"It's the summer of '73, and the Kohoutek comet is hurtling toward Earth. The media hypes doomsday, while in a dull Louisiana backwater an obsessed science teacher becomes unraveled by his passion for the approaching mass of ice and gas. Told through the eyes of his 14-year-old son, himself tortured by passion for a new girl in town, this lyrical family saga twinkles with bittersweet humanity. As the comet becomes a laughingstock, Bishop (Letter to My Daughter) does a heavenly job telescoping the heady promise of youth tinged with the sorrow of lost dreams."—People

“Coming-of-age novels examine youthful revelations about the world—filled with cynicism and wonder and rearranged expectations—and the quality hinges on the honesty of the voice, the truth of the observations, the handling of innocence lost; Bishop succeeds on all these fronts.”Kirkus Reviews

“Resonant . . . explores the complexities of a father-son relationship through science, astronomy, and the growing pains of adolescence. . . . Bishop’s characterizations of young Alan’s mother, father, and sister Megan are endearing and their relentless coddling of their maturing son is wincingly accurate.”Publishers Weekly

This is Bishop’s (see how I’m using his last name as if I’m a journalist—you can trust me) second novel. His first book Letter to My Daughter resulted in my favorite Amazon review of all time:

“this book impacted my daughter's life.
just like in the book, my daughter, then 16, ran away. she escaped out the window and stole my car. i barged into her room and there wasn't a note or a clue..just this book placed on her pillow. i IMMEDIATELY knew what had happened. once it was all said and done, she enjoyed the book...even i enjoyed the book. i suppose it was her way of trying to tell me something. now, it's two years later and my daughter is 18 and in college and doing very positive things. while i'm usually not one to say music or movies influence kids, i have to say that this book did and perhaps, it wasn't a bad thing. “**

That’s right Bishop writes so powerfully you will lose all self-control. Comets be warned. You’ll stay out all night if you read this one.

Bishop also starred in the movie Teen Vamp. And more important wrote about his experiences in this article for The Oxford American. (I plagiarized this from Wendy Brenner).

So in conclusion, buy The Night of the Comet. And Letter to My Daughter. And find a copy of Teen Vamp.

*It is not “about” comets.
**This person gave the book two stars. Also this person is silly. 

Tuesday, July 23, 2013

Me on McSweeney's Internet Tendency IV

My piece "How to Tell If Your Dog Is a Fatalist" is up at McSweeney's Internet Tendency. Last time, it was Netflix causing the apocalypse. This time it's an important public service how-to on how to tell if your dog is a fatalist. It explains fatalism. And dogs. Also, there is a penis joke.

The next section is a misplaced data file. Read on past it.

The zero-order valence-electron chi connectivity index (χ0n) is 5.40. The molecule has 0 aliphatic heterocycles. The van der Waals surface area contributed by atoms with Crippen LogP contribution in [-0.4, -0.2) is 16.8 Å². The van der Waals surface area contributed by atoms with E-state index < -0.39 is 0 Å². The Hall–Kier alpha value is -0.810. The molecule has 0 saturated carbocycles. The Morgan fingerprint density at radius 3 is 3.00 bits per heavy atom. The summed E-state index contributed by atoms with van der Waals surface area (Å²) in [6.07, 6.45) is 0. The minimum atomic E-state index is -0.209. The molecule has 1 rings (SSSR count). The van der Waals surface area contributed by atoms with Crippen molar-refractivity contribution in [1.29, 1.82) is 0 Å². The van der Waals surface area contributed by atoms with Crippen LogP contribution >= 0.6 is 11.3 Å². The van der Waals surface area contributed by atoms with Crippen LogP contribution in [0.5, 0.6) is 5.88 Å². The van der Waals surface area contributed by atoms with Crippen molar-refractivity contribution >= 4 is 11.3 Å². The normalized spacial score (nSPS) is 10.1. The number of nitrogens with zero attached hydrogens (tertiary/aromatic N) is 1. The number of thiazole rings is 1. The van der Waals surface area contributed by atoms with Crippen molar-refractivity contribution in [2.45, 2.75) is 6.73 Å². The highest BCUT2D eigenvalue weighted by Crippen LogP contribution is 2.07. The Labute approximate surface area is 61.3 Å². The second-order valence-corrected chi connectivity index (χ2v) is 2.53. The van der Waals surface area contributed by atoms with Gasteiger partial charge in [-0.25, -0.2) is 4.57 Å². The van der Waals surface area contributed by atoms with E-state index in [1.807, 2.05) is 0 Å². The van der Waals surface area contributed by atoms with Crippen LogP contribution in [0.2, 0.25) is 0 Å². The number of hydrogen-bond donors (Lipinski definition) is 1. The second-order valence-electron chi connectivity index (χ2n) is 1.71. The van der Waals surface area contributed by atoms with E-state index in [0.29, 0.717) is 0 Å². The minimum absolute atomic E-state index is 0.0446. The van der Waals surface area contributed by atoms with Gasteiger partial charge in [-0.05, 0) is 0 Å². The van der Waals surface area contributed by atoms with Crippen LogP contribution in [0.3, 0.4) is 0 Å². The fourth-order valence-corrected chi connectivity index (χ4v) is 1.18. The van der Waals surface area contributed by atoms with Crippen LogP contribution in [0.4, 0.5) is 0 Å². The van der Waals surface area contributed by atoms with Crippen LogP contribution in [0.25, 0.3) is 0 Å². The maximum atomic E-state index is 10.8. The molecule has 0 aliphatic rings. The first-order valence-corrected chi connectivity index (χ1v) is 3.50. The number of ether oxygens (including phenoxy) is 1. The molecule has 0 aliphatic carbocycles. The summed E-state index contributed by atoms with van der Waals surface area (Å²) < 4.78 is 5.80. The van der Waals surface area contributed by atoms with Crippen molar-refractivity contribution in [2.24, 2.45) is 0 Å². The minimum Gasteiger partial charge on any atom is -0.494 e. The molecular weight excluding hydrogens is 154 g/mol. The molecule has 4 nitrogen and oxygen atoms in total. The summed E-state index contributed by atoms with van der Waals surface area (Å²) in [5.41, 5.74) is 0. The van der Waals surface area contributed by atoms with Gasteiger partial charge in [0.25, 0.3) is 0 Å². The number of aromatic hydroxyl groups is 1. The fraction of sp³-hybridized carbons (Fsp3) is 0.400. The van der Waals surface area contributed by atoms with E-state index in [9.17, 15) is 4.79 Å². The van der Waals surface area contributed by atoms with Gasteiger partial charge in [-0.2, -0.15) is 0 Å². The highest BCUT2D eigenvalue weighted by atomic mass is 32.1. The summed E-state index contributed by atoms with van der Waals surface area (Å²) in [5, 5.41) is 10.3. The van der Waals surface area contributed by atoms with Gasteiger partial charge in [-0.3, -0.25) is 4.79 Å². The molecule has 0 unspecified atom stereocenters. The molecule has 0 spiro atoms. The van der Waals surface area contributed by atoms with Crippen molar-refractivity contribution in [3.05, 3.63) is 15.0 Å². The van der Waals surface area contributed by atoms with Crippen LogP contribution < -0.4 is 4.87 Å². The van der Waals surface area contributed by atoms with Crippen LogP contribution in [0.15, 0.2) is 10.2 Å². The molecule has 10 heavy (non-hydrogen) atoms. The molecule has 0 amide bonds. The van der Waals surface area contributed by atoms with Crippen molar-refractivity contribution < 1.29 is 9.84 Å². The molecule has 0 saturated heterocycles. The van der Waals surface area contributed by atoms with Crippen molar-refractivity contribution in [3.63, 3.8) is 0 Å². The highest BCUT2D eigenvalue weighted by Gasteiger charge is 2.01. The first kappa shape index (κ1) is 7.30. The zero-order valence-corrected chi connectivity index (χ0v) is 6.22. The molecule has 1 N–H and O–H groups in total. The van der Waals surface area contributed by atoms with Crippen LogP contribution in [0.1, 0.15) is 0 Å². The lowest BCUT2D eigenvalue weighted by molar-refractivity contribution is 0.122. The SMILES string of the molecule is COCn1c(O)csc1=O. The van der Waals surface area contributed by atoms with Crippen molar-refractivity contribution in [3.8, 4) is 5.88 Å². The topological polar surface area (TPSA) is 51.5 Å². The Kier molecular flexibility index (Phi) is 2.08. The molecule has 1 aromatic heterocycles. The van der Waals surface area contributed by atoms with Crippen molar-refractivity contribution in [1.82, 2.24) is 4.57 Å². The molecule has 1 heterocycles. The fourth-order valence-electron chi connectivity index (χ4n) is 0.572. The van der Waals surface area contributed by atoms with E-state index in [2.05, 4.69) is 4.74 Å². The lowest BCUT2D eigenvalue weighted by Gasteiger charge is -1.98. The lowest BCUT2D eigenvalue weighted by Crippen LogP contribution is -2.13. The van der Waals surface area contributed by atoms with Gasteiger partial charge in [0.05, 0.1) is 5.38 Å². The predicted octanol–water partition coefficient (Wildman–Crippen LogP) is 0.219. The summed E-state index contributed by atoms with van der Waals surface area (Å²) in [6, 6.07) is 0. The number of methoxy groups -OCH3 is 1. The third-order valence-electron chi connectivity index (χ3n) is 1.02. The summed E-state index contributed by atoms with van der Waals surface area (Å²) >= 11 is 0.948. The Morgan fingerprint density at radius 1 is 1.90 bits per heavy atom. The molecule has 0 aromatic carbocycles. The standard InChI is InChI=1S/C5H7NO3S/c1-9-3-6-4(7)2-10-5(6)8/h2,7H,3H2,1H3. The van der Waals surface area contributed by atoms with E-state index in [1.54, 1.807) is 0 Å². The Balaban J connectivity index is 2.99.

Monday, July 1, 2013

Me in REAL: Regarding Arts & Letters

I’ve been behind on my bragging. So my story “Divulge Nothing Save the Terror of Being” is in the current issue of REAL: Regarding Arts & Letters that’s been out for months now. It’s a great issue full of splendid stuff, including an interview with Stewart O’Nan. My story has a brief philosophical discussion of indecision. Also, there’s a house fire.

Monday, March 4, 2013

AWP Ready (Boston Edition)



I am ready for my AWP experience in Boston. I have everything I need:

√A leather bound notebook so that I can write while other people are just talking about writing. And be seen writing which is even better.

√A laptop to sit in the free Wi-Fi lobby and blog about the conference. The lobby's good because people will see me writing.

√A smart phone so that I can multitask during small talk. I might even be writing.

√An odd hat so people will look at me.

√An odd shirt or T-shirt with an odd phrase like "Pushcartoplyses" so that when people are staring straight ahead they'll look at me.

√An odd pair of shoes so that when people are looking down and don’t see my hat or shirt they will notice my shoes and look at me.

√Pre-prepared questions/comments (mostly comments, long, long comments, a speech really) that are so good they will prove that I am smarter than the people on the panel and that I should have been up there in the first place.

√A limber neck so that I can scan the Bookfair as I talk to someone in case there is someone more important I should be talking to.

√Nonalcoholic whiskey to use for shots with other writers who are using actual whiskey so that I can drink them under the table and thus prove I am a better writer.

√My wife--step one in entourage creation.

√Some red socks--I hear that's big up there.

Bring on the associated writers and writing programs.

Thursday, January 10, 2013

Rereading Moby-Dick: A Quote

"...great people generally, were in the custom of fattening some of the lower orders for ottomans; and to furnish a house comfortably in that respect, you had only to buy up eight or ten lazy fellows, and lay them round in the piers and alcoves." Moby-Dick Ch. 21.